Potto

[Perodicticus potto]

Hkueolfg88v6ifvgudm2 Head and body length of the Potto is 12 to 15 inches. Tail length 1.5 to 4 inches, and weight from .5 to .75 pounds. The index finger is a mere rudiment, and the thumb is opposable to the three remaining fingers, producing an excellent grasping organ. The great toe opposes the other toes, making the foot equally efficient for grasping. The potto is nocturnal and arboreal, sleeping in foliage by day. It is generally slow, moving by climbing rather than by leaping, but it can make quick grasps with its hands and mouth. The potto leaves urine trails about 3 feet long on branches, apparently as a means of communication. Females defend an area large enough to support themselves and their young. Older and larger males establish individual home ranges from which other males are excluded.After being carried on the belly for a few days, the young are left hidden during the mothers nightly forays. At 3 to 4 months of age the youngsters begin to follow the mother, or ride dorsally.

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Range
The Potto's range is Guinea to western Kenya and central Zaire.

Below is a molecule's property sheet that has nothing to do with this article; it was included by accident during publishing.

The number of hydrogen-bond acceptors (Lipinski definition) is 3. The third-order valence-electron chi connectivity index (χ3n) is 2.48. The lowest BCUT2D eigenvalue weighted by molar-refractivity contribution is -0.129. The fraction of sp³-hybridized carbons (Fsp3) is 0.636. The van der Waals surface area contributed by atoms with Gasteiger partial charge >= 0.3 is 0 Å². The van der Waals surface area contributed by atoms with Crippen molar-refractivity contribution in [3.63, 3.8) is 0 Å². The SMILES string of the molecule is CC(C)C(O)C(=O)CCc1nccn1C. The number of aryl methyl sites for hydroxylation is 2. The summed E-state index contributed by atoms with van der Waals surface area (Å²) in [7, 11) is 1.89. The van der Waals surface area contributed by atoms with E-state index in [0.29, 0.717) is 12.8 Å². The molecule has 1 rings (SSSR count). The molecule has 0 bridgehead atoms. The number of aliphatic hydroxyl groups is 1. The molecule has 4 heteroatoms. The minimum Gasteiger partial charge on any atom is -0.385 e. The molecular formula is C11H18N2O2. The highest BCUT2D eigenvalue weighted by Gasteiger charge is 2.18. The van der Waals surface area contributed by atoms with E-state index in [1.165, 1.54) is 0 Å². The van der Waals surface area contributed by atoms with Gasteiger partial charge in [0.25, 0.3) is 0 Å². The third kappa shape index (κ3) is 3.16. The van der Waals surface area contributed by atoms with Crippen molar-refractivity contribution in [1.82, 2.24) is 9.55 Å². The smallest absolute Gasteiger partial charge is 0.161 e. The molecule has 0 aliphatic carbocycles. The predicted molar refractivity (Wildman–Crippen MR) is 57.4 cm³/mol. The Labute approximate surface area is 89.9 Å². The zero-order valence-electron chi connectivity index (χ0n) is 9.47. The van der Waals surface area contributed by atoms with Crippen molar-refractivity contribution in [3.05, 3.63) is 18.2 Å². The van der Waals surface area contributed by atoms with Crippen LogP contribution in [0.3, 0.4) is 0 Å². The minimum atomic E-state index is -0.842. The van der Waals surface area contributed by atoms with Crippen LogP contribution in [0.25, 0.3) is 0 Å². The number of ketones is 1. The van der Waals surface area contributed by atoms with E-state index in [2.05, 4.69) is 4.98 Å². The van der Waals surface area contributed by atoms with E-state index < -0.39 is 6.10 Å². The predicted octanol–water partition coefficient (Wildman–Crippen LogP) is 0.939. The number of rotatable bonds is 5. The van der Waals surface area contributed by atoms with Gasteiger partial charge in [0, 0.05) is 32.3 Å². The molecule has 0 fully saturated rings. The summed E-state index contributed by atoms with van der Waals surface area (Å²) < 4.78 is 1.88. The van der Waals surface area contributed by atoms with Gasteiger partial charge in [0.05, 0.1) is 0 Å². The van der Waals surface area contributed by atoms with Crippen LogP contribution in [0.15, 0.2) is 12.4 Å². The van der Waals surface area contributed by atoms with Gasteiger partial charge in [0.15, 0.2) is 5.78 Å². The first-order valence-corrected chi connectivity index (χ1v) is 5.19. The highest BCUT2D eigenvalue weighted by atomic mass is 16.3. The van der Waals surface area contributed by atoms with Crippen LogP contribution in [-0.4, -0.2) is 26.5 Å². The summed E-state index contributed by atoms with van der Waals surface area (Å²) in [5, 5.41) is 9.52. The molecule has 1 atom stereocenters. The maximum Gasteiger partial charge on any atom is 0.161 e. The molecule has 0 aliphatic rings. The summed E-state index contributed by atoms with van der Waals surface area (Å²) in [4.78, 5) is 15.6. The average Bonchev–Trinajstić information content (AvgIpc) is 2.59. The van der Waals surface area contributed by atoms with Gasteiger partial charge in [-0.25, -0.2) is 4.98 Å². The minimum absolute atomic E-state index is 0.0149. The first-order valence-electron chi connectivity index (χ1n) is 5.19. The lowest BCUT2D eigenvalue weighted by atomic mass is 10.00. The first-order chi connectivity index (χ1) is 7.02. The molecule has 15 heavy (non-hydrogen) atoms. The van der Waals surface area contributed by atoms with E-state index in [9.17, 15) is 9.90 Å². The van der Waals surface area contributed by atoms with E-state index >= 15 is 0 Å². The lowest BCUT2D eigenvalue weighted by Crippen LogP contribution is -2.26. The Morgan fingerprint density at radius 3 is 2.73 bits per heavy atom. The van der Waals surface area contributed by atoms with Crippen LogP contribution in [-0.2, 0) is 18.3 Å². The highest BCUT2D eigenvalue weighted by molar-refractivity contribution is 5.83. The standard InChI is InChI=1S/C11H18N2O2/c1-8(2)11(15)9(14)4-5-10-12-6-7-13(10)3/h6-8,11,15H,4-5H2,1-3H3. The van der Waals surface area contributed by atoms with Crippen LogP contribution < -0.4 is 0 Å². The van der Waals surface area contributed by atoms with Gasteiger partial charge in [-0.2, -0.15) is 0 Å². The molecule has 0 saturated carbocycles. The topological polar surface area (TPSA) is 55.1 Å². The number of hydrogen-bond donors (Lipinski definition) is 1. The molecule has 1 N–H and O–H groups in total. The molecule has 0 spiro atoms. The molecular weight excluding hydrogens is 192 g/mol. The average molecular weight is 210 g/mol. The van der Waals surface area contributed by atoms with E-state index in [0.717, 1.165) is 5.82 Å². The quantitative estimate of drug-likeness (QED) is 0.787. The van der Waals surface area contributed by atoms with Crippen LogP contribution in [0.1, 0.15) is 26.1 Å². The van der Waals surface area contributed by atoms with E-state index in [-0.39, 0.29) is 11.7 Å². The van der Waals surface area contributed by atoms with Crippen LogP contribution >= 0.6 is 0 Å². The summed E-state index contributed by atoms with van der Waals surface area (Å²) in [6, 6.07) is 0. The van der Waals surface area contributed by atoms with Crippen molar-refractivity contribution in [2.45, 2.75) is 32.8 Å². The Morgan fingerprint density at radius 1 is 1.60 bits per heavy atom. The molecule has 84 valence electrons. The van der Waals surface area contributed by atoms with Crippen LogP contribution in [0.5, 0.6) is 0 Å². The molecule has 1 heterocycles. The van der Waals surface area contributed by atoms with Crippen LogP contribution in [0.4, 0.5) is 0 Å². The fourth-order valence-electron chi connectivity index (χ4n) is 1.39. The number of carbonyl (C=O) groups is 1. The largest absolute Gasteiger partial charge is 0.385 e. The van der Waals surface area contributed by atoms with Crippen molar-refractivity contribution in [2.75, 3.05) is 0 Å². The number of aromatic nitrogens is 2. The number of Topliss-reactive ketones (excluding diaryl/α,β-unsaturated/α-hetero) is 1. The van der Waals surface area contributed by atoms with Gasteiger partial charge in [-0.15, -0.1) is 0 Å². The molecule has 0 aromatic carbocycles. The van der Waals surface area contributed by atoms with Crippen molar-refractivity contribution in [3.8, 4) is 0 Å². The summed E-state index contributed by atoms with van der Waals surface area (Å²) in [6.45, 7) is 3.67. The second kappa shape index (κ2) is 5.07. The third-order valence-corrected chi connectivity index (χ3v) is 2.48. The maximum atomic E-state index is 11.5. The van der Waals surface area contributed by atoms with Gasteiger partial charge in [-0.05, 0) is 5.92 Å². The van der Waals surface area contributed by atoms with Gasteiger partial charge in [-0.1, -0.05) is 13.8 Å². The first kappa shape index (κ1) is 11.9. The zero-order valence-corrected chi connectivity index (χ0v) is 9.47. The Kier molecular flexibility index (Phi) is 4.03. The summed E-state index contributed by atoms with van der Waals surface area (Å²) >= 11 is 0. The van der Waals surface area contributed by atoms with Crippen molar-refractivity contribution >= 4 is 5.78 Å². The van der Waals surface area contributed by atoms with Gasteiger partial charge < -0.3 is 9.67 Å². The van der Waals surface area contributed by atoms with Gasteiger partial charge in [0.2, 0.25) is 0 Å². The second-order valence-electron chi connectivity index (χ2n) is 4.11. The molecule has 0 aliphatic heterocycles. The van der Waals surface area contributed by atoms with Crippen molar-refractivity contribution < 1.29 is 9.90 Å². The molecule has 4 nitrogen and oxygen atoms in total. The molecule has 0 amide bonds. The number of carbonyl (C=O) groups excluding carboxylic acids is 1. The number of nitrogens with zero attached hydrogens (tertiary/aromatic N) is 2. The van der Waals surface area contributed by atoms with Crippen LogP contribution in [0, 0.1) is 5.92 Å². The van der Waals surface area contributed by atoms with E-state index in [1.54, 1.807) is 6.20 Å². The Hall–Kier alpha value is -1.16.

Habitat
Pottos inhabit tropical forests.
Gestation
Gestation is approximately 170 days.
Litter
1
Behavior
The potto is nocturnal and arboreal, sleeping in foliage by day. It is generally slow, moving by climbing rather than by leaping, but it can make quick grasps with its hands and mouth. Females defend an area large enough to support themselves and their young. Older and larger males establish individual home ranges from which other males are excluded, but which overlap the home ranges of one or more females. The potto leaves urine trails about 3 feet long on branches, apparently as a means of communication.
Reproduction
After being carried on the belly for a few days, the young pottos are left hidden during the mother's nightly forays. At 3 to 4 months of age the youngsters begin to follow the mother, or ride dorsally. Adult weight is attained at 8 to 14 months, and sexual maturity at 18 months. Young males leave the mother's home range when 6 months old, and young females at 8 months, but share their mother's range.
Wild Diet
Fruit, gums and insects, small vertebrates (birds and bats)
Zoo Diet
Monkey chow, ZooPreem, carrots, bananas, crickets, oranges, vitamins, cottage cheese
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